19. Great post and responses! I must say, though, that I am surprised that whole categories of environmental and ecological benefits have been overlooked.
    Urban soils are notorious for being heavily compacted, damaged ecosystems. Following the use of heavy equipment during construction, builders lay sod which, given time, might establish a 1-to-3 inch layer of semi-organic soil. Enter the diverse prairie garden with a mix of course and fine root structures that will penetrate deep into the subsoil, slowly add organic matter, and break-up the parent soil material. But lets not forget, the soil is not only where roots live. There is a diverse group of invertebrates, bacteria, and fungi that form a community in the soil. In many cases, these communities have been heavily damaged by urban use of equipment and pesticides, but I imagine that the periodic transplant of even common species from an older prairie will begin to revitalize this community.
    There was mention made that prairie gardens reduce the need to water the landscape; however, there is also a flood (pun intended) of stormwater benefit. Stormwater is a big deal in many urban and suburban communities, particularly in areas that have been seeing more frequent and/or more intense storms that are causing flash floods. The improved, more organic soil of a prairie garden (or a rain garden with native wet-prairie plants) is able to act as a sponge to hold rainwater. As the older roots die, they provide open channels to allow stormwater to flow into the subsoil and enter the groundwater system – a tremendous benefit in many regions. A well-established prairie garden may also slow the flow of the water over land, reducing erosion and capturing soil that is already in transit and possibly absorbing other pollutants that may be coming from a rooftop or parking area. In the end, with enough gardens, these stormwater benefits can provide additional baseflow, cut peak stormflows, reduce in-stream erosion and downcutting, reduce suspended sediment loads in streams, prevent nest-smothering of fish, and on and on…

  20. Another plus – If you BUY prairie seeds you are helping to support nurseries that are producing natives, heping make all speceis more affordable and available for restoration.

  21. Ditto! I have had a native prairie and woodland garden for many years now in my city back yard, love to discover the critters that visit or take up residence, love to watch plants move around trying to find the best place to grow. I forage on berries, mushrooms and black walnuts all in my 150′ by 50′ yard.

  22. Great post – by Chris and everyone else. I don’t have too much to add – my experiences have been somewhat similar. My husband and I bought our house in 2006 and by 2007 I had already begun adding natives to the established planting beds (and removing the invasives at the same time…). As a biologist, it was a way to bring ‘work’ home with me, since we live in town and are surrounded by ag fields. Each year I do a little more (sometimes more than a little) to expand and add to the gardens. In 2010 we converted more than 100 sq ft of front lawn (nearly half of it!) into a prairie garden and just this fall added another 200 sq ft adjacent to the planting strip that bordered the back porch. Its less to mow (not that we mow often anyway – and our yard is small) and I love all the insects – butterflies, bees, and fireflies, etc. – the gardens just hum with activity during the growing season. Like Chris, I have been able to study them up close and personal and take wonderful pictures – I have started an informal project to document the insects I find in my planting.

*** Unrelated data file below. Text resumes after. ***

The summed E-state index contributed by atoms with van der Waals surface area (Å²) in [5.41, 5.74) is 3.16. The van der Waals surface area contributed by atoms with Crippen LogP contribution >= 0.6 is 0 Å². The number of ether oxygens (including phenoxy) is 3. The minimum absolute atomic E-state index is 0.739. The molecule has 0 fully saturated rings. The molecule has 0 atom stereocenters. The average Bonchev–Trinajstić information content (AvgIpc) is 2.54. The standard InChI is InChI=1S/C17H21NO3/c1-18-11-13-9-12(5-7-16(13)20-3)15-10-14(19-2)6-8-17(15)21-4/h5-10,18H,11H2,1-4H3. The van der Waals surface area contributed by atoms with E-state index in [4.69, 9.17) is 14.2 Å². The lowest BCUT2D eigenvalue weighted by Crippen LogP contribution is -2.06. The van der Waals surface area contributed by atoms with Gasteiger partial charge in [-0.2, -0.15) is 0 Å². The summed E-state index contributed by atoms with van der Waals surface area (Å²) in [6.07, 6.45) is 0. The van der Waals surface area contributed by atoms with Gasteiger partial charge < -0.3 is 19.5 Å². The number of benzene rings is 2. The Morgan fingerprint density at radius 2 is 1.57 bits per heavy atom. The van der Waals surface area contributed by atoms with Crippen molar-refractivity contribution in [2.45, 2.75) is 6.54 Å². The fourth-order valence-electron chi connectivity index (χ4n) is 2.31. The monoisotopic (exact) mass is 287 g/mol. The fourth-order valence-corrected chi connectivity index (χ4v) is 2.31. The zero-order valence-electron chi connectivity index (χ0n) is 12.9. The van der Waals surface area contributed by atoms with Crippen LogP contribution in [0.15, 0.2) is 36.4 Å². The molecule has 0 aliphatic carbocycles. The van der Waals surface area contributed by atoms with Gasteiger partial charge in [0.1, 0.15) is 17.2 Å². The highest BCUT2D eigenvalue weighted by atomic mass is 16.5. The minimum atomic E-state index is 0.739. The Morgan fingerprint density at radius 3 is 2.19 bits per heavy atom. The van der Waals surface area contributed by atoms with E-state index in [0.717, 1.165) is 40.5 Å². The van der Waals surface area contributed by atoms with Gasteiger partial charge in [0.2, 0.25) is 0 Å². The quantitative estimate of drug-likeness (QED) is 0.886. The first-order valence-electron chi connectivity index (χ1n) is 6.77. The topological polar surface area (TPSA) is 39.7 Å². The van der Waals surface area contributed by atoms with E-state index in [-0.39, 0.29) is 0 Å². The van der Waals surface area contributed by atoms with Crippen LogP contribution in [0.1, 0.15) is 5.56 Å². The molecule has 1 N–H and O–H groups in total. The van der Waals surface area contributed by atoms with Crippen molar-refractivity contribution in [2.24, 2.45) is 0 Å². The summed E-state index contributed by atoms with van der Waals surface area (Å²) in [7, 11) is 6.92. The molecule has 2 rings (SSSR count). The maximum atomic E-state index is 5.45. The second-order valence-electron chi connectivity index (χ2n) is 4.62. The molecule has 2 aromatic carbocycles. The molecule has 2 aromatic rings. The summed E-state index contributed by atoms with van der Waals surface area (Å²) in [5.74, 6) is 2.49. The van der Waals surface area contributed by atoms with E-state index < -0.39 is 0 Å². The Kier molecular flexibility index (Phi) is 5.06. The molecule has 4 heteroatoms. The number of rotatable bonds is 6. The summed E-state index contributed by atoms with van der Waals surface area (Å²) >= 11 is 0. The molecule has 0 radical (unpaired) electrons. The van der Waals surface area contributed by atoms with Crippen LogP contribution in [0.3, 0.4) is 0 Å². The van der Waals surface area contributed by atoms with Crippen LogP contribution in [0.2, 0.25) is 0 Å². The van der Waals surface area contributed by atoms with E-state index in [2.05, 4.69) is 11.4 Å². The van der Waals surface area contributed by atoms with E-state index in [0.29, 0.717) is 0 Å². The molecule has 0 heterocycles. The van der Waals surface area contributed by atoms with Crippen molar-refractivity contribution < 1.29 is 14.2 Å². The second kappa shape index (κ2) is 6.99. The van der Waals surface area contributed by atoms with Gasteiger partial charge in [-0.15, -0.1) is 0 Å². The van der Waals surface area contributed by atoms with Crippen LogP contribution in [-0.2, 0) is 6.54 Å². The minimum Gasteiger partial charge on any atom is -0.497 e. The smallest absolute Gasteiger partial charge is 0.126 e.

I have also found trouble species – wild strawberry and partridge pea! I won’t eliminate them, but I do have to work to keep them in check. I’m also experimenting a little with the grasses by adding some hemi-parasitic plants (wood bettony for example) to see 1) if it grows and 2) if it will help to reduce their vigor a little. I do suggest to anyone who would like to do it to check the town ‘weed laws’ or other ordinances first to see what kind of issues they may encounter. Ours ban black-eyed susans and milkweeds (written in the ’60s, farmers apparently didn’t like them); I have both, but have not had any issues to-date – only complements – and lots at that! Great way to meet the neighbors when you don’t have kids ;) At least where I live, the ordinances are not enforced unless someone complains – same goes for the mow-your-lawn and shovel-your-walk or we’ll do it for you and charge you for it rules we have here as well. If no one complains, no one gets a nastygram.

    Again, great article and one I plan to add to my arsenal of information!

  23. Chris – I’ve been thinking the past few years about putting a sign up for my one acre “backyard” prairie. It is highly visible from the circle and a lot of people driving and walking stop for a glance. I could put a QR code that people could scan and find more information about it on my website. Maybe even invite people to walk the path.

    I will say it does get noticed. My retired neighbor said one day a lady showed up with a backpack and walking through it while we were at work.